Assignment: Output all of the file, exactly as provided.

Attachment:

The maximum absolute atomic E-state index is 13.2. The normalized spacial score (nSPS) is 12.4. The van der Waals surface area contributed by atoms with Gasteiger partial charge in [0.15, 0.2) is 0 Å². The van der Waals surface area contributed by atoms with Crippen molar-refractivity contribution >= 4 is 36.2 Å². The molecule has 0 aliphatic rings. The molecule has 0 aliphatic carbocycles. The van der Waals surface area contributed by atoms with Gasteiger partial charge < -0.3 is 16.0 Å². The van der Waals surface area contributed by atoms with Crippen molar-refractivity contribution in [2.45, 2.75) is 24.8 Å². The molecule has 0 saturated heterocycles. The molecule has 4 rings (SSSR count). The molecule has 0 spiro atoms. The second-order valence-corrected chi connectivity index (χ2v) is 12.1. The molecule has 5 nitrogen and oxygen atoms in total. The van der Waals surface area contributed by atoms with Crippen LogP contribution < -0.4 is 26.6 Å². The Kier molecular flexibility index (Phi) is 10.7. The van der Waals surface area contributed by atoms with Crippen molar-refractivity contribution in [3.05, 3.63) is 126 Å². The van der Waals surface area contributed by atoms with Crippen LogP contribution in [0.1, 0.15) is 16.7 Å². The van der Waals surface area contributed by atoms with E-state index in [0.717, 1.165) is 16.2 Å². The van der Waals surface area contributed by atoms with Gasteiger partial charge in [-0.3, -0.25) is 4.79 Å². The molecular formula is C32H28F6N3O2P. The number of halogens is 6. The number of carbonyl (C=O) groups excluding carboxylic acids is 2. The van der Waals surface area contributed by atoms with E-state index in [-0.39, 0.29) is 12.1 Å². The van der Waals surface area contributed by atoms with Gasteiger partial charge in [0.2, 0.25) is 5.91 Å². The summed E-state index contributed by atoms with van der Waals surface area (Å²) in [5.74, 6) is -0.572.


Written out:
The maximum absolute atomic E-state index is 13.2. The normalized spacial score (nSPS) is 12.4. The van der Waals surface area contributed by atoms with Gasteiger partial charge in [0.15, 0.2) is 0 Å². The van der Waals surface area contributed by atoms with Crippen molar-refractivity contribution >= 4 is 36.2 Å². The molecule has 0 aliphatic rings. The molecule has 0 aliphatic carbocycles. The van der Waals surface area contributed by atoms with Gasteiger partial charge < -0.3 is 16.0 Å². The van der Waals surface area contributed by atoms with Crippen molar-refractivity contribution in [2.45, 2.75) is 24.8 Å². The molecule has 0 saturated heterocycles. The molecule has 4 rings (SSSR count). The molecule has 0 spiro atoms. The second-order valence-corrected chi connectivity index (χ2v) is 12.1. The molecule has 5 nitrogen and oxygen atoms in total. The van der Waals surface area contributed by atoms with Crippen LogP contribution < -0.4 is 26.6 Å². The Kier molecular flexibility index (Phi) is 10.7. The van der Waals surface area contributed by atoms with Crippen molar-refractivity contribution in [3.05, 3.63) is 126 Å². The van der Waals surface area contributed by atoms with Crippen LogP contribution in [0.1, 0.15) is 16.7 Å². The van der Waals surface area contributed by atoms with E-state index in [0.717, 1.165) is 16.2 Å². The van der Waals surface area contributed by atoms with Gasteiger partial charge in [-0.3, -0.25) is 4.79 Å². The molecular formula is C32H28F6N3O2P. The number of halogens is 6. The number of carbonyl (C=O) groups excluding carboxylic acids is 2. The van der Waals surface area contributed by atoms with E-state index in [-0.39, 0.29) is 12.1 Å². The van der Waals surface area contributed by atoms with Gasteiger partial charge in [0.2, 0.25) is 5.91 Å². The summed E-state index contributed by atoms with van der Waals surface area (Å²) in [5.74, 6) is -0.572.